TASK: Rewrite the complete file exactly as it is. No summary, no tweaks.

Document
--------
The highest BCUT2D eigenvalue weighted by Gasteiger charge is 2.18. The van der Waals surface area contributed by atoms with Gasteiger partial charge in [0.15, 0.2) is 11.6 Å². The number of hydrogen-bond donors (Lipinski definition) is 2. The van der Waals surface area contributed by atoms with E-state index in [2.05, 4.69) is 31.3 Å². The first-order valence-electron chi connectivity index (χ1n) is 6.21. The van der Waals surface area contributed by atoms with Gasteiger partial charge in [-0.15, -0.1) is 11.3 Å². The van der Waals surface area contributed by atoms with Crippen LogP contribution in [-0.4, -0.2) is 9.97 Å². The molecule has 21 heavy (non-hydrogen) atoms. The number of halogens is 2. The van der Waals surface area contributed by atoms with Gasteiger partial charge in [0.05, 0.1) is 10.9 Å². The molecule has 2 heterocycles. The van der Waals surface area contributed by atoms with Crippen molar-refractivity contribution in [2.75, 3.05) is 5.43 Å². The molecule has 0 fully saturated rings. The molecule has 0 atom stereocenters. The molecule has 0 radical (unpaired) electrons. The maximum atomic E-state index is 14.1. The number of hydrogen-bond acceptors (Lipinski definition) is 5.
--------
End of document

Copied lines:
The highest BCUT2D eigenvalue weighted by Gasteiger charge is 2.18. The van der Waals surface area contributed by atoms with Gasteiger partial charge in [0.15, 0.2) is 11.6 Å². The number of hydrogen-bond donors (Lipinski definition) is 2. The van der Waals surface area contributed by atoms with E-state index in [2.05, 4.69) is 31.3 Å². The first-order valence-electron chi connectivity index (χ1n) is 6.21. The van der Waals surface area contributed by atoms with Gasteiger partial charge in [-0.15, -0.1) is 11.3 Å². The van der Waals surface area contributed by atoms with Crippen LogP contribution in [-0.4, -0.2) is 9.97 Å². The molecule has 21 heavy (non-hydrogen) atoms. The number of halogens is 2. The van der Waals surface area contributed by atoms with Gasteiger partial charge in [0.05, 0.1) is 10.9 Å². The molecule has 2 heterocycles. The van der Waals surface area contributed by atoms with Crippen molar-refractivity contribution in [2.75, 3.05) is 5.43 Å². The molecule has 0 fully saturated rings. The molecule has 0 atom stereocenters. The molecule has 0 radical (unpaired) electrons. The maximum atomic E-state index is 14.1. The number of hydrogen-bond acceptors (Lipinski definition) is 5.